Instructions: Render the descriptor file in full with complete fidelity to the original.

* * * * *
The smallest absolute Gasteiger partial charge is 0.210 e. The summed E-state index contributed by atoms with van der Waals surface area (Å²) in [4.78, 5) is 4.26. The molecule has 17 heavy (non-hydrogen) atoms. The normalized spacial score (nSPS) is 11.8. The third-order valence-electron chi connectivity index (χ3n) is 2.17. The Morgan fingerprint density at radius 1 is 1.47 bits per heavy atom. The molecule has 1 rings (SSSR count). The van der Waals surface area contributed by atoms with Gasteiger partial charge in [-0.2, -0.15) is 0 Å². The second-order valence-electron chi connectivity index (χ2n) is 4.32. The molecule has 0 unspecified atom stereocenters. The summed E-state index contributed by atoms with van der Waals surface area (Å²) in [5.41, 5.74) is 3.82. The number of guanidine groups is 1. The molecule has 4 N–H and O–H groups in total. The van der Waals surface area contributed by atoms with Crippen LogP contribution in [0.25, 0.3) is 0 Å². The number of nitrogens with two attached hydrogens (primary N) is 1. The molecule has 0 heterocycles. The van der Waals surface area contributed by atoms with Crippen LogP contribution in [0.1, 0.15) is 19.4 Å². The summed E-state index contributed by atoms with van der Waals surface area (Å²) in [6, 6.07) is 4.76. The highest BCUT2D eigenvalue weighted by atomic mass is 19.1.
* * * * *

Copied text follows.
The smallest absolute Gasteiger partial charge is 0.210 e. The summed E-state index contributed by atoms with van der Waals surface area (Å²) in [4.78, 5) is 4.26. The molecule has 17 heavy (non-hydrogen) atoms. The normalized spacial score (nSPS) is 11.8. The third-order valence-electron chi connectivity index (χ3n) is 2.17. The Morgan fingerprint density at radius 1 is 1.47 bits per heavy atom. The molecule has 1 rings (SSSR count). The van der Waals surface area contributed by atoms with Gasteiger partial charge in [-0.2, -0.15) is 0 Å². The second-order valence-electron chi connectivity index (χ2n) is 4.32. The molecule has 0 unspecified atom stereocenters. The summed E-state index contributed by atoms with van der Waals surface area (Å²) in [5.41, 5.74) is 3.82. The number of guanidine groups is 1. The molecule has 4 N–H and O–H groups in total. The van der Waals surface area contributed by atoms with Crippen LogP contribution in [0.25, 0.3) is 0 Å². The number of nitrogens with two attached hydrogens (primary N) is 1. The molecule has 0 heterocycles. The van der Waals surface area contributed by atoms with Crippen LogP contribution in [0.1, 0.15) is 19.4 Å². The summed E-state index contributed by atoms with van der Waals surface area (Å²) in [6, 6.07) is 4.76. The highest BCUT2D eigenvalue weighted by atomic mass is 19.1.